SUMMARY: Mounting a heatsink on a Coppermine requires more care due to the possibility for misalignment resulting in poor cooling.
Intel’s Coppermines hold incredible promise as a premier overclocking CPU. A large part can be attributed to the superior cooling characteristics of the flip-chip design; by moving the silicon closer to the heatsink, Intel achieved higher speeds at lower temps (the 0.18 die size plays a large part also).
However, there is one issue you have to overcome; the miniscule area of the flip-chip design compared to the familiar “copper-top” PPGAs. As shown below, the chip is less than ½” per side yielding a 0.16 square inches of surface area.
Metric Dimensions: Die area 1.05 cm2, Cache area 0.32 cm2, Core area 0.73 cm2, Sides 11.3 x 9.4 mm maximum.
As the next diagram show, this tiny piece of silicon is pasted onto a huge carrier. The chip’s substrate is almost 2″ square – this means that about 4% of the surface area is occupied by the chip itself.
Metric Dimensions: Sides 49.6 mm maximum, CPU height 0.89 mm maximum.
As cool as the Coppermine is, if the heatsink does not contact 100% of the CPU’s surface, temps will rise quickly and to the danger point. Therefor, mounting heatsinks on Coppermines requires a bit more care than the “clip and run” days we’re used to. As the next diagram shows, the combination of the CPU’s small area with the off-center mounting forces of a socket 370 can lead to poor contact.
This is due to the uneven forces exerted by heatsink clips made for larger “copper-top” PPGAs. The small contact point between the heatsink and the chip results in the chip acting more like a fulcrum than a stable platform upon which the heatsink rests. Most clips (e.g the Alpha socket 7 or Global Win FDP32) are designed such that they are symmetrical; the problem is that this symmetry results in uneven forces between the two sides of the clip – the result may be the heatsink leaning to one side. This results in uneven contact and poor cooling.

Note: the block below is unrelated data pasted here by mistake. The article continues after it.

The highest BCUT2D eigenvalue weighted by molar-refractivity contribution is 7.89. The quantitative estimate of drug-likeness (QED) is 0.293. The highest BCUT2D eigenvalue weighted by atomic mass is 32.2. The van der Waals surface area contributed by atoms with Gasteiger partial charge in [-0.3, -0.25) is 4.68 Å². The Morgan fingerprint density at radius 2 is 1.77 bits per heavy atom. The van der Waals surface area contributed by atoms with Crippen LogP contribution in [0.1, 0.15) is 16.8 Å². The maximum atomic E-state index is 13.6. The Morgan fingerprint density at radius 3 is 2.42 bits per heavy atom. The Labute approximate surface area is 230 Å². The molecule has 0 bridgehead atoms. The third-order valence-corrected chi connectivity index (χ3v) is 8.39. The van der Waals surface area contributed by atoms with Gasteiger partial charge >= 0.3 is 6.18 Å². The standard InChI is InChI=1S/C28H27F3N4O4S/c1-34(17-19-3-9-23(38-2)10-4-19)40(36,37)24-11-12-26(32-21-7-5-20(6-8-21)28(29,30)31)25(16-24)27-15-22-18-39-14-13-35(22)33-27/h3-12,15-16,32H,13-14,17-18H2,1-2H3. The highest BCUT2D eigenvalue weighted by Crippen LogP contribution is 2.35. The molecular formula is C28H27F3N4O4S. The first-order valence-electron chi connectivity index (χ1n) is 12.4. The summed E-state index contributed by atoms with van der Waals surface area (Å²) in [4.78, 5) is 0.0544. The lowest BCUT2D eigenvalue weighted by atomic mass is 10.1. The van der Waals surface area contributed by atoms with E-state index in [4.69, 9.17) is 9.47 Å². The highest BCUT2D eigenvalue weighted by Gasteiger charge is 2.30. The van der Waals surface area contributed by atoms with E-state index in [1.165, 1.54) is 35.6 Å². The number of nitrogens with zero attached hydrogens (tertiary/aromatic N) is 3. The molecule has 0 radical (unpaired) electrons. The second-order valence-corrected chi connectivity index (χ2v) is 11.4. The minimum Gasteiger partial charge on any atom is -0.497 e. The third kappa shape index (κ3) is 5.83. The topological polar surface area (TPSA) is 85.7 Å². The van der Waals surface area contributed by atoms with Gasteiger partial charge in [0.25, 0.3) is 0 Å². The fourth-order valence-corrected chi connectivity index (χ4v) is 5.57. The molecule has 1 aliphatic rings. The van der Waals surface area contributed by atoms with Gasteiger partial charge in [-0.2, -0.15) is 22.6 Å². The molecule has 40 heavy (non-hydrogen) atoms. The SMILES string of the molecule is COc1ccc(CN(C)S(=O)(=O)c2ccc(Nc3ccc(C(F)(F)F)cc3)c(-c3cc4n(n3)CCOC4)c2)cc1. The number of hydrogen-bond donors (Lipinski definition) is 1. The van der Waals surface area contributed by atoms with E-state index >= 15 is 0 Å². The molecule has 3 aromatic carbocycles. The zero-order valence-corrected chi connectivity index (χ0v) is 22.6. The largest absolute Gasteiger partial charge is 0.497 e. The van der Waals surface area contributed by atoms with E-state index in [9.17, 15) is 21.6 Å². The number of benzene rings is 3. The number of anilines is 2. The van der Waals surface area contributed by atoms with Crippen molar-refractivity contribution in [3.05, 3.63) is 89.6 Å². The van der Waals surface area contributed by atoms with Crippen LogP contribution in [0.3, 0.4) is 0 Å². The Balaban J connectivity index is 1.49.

Dealing with this is fairly easy – I sighted along the gap between the heatsink and the chip’s carrier so that the gap looked even along all four sides. One heatsink required actually shoring up one side with some shims so that it did not lean; the Alpha required some positioning on the socket so that it contacted the chip’s surface evenly.
This is easy to do with a slotket – more difficult with a socket 370 board already in the case. In any event, misalignment will be very obvious as you monitor the chip’s temperature.